POETIC JUSTICE

poetic justice

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Poetic Justice

I’m not big on poetry. It could be I’m just not that refined, a little too rough around the edges they say. Then again, maybe my lack of appreciation for poetry has something to do with the last time I penned poetic pronunciations purposely.

I was in Mrs. Maxfield’s 6th grade English class, the assignment? Write a poem. Come to think of it, I was so rough around the edges it never dawned on me to write anything with serious content.

I have to admit the inspiration for my poem came straight from Mad Magazine cartoons. I used the mental image of the Mad Magazine characters out walking and jogging trying to avoid stepping in piles of dog doo.

While I was amused and the teacher seemed to be, my parents were not. My artistry betrayed by my English teacher whom I misread.

My wife who has a talent for writing and poetry has used it only on rare occasion, usually for milestones in the kids lives intended for future keepsakes. That must be where the little one got her talent. It could also have to do a little with the priorities we’ve tried to set in her life.

Here is one of her poems she did in her 7th-grade English class a couple of weeks ago.

I took a walk yesterday

Just God and I

I went around the block awhile

Praying and listening to any signs

 

I saw His hand in all creation

The beauty of it all

The vibrant colors of everything

And the glorious sunset, like a curtain fall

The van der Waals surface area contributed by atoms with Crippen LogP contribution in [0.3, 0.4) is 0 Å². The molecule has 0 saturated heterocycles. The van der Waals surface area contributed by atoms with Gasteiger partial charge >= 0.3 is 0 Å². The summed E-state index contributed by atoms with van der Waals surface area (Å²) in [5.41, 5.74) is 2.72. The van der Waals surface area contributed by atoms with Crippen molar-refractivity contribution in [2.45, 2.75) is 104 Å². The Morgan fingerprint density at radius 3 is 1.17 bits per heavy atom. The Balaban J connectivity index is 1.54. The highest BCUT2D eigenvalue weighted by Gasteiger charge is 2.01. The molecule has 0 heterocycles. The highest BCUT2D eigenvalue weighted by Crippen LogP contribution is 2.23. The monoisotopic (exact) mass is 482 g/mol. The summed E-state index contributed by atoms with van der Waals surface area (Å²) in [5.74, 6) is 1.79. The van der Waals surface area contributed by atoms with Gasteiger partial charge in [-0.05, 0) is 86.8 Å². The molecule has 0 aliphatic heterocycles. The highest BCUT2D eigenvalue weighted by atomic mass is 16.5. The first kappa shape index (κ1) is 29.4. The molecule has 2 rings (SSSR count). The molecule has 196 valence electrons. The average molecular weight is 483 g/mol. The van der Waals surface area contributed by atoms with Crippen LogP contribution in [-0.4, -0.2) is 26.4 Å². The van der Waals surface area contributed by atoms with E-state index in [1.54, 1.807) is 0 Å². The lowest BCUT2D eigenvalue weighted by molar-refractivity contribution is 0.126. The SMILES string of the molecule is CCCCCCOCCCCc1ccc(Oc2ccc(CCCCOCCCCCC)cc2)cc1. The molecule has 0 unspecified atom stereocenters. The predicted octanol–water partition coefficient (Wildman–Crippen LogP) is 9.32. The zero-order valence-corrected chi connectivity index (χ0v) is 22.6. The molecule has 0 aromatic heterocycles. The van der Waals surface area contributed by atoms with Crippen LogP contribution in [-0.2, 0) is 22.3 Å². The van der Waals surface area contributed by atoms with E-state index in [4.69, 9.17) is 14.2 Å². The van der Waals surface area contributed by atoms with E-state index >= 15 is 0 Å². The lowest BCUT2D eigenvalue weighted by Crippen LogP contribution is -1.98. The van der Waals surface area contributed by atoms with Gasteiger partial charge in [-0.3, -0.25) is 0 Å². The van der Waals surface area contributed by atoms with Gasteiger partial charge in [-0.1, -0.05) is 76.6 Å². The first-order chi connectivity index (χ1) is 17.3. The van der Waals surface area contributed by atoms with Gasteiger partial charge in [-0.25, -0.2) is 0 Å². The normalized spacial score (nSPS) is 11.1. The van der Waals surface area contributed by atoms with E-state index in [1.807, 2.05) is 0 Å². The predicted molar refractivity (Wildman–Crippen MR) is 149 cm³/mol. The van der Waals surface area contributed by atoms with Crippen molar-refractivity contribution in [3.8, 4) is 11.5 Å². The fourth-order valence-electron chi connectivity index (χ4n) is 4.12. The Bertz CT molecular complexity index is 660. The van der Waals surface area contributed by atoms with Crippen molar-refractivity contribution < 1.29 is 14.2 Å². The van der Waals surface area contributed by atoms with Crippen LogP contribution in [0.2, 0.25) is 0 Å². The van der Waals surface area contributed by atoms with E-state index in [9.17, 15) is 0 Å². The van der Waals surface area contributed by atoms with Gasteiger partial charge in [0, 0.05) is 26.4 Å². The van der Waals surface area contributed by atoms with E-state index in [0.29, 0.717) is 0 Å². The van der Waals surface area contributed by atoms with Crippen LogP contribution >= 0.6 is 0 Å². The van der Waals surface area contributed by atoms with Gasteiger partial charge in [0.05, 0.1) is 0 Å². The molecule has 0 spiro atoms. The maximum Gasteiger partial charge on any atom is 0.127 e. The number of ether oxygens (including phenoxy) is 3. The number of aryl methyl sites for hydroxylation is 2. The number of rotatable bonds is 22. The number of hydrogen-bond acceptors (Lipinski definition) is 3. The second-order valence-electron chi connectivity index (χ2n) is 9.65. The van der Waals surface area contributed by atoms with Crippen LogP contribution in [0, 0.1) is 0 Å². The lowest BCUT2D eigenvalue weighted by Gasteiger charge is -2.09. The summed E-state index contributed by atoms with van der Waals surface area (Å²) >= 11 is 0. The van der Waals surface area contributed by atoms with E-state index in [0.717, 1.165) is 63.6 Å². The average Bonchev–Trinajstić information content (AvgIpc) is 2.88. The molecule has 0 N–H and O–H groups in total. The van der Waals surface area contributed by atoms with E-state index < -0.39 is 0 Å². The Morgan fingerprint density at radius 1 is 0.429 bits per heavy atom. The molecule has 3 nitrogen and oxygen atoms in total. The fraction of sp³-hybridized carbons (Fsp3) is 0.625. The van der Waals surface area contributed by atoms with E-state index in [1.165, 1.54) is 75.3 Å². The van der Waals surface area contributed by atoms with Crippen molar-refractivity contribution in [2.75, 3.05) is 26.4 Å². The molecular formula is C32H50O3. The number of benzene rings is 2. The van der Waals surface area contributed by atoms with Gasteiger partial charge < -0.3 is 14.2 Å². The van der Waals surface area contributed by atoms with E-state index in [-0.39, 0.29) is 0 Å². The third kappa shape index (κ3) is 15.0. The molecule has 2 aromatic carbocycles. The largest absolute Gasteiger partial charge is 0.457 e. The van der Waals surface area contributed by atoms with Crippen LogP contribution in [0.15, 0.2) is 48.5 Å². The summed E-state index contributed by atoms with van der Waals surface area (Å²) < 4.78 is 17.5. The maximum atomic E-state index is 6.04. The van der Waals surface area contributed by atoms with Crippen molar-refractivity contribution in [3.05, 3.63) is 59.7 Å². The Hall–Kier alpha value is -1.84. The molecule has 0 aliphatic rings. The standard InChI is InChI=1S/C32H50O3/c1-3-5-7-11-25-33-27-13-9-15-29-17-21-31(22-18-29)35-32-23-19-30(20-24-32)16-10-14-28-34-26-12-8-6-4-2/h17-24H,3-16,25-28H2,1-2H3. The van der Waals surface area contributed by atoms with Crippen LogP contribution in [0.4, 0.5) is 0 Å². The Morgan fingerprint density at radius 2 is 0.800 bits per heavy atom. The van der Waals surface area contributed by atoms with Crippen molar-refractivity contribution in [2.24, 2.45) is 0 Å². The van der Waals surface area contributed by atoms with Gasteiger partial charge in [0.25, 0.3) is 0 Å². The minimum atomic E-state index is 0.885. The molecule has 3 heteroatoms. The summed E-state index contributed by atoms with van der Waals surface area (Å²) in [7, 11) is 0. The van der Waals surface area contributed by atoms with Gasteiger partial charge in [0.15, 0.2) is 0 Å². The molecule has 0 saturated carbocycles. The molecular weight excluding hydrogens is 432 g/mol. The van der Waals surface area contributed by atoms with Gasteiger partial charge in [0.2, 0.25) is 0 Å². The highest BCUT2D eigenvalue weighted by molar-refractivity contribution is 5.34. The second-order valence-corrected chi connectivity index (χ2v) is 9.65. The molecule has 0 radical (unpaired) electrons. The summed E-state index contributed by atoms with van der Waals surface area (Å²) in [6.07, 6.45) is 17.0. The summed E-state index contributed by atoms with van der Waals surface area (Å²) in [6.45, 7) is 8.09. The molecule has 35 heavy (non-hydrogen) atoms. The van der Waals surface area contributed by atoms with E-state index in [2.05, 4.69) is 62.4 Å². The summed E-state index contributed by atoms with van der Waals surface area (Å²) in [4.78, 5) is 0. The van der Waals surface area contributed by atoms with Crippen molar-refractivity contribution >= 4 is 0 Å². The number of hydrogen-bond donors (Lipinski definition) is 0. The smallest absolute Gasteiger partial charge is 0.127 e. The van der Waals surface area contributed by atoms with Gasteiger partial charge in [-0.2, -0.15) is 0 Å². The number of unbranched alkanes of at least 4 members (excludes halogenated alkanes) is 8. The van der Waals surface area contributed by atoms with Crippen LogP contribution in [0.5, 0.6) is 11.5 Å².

I felt so full of awe when

His wonderful works appeared

I felt so transfixed

And I knew that He was near

I might be a little biased, but I thought it was pretty good. We’re proud of our daughters for many things. Their academic achievements, their sports-related achievements, but mostly when they do something that honors God and us, thereby bringing them honor.

Many people in this modern world have given in to the rapidly decaying secular world and it’s magnetic draw of our flesh, similar to my poem as a kid. Our kids and many in this younger generation that I know personally are stronger, displaying much more courage than I did at their age.

Our country could use more strong willed people standing up in strength and honor demonstrating character while the weaker ones and their character evaporate like water poured out in a dry desert.

When I was younger and scoffed at the thought of writing things, especially poetry, I regret not paying closer attention to the details of the lives that God used to change our world. The lives of people of courage in action, not just in battles, but also in writings.

The Founding Fathers of this nation would have been a pretty good place to start. Men and women risking their lives and fortunes who shared their world with us through journals, books, and the Constitution.

Some of these wise men who’s courage and bravery in battle are now our heritage as a people. Those chosen people learned to read and write from what we still have today as a guide. The Bible, God’s word.

Our Forefathers knew better than our generation the great leaders and what defines them. They knew from God’s word and world history that the greatest writer, poet, warrior, and King was the one considered to be “a man after God’s own heart.”

David wrote most of the book of Psalm. In hindsight there’s a good chance if I would have paid attention to the teachings of our freedom and heritage paid for by the blood of heroes, documented in song, poetry, and writing of great men, my poem might have been in the league of my daughter’s.

Or not…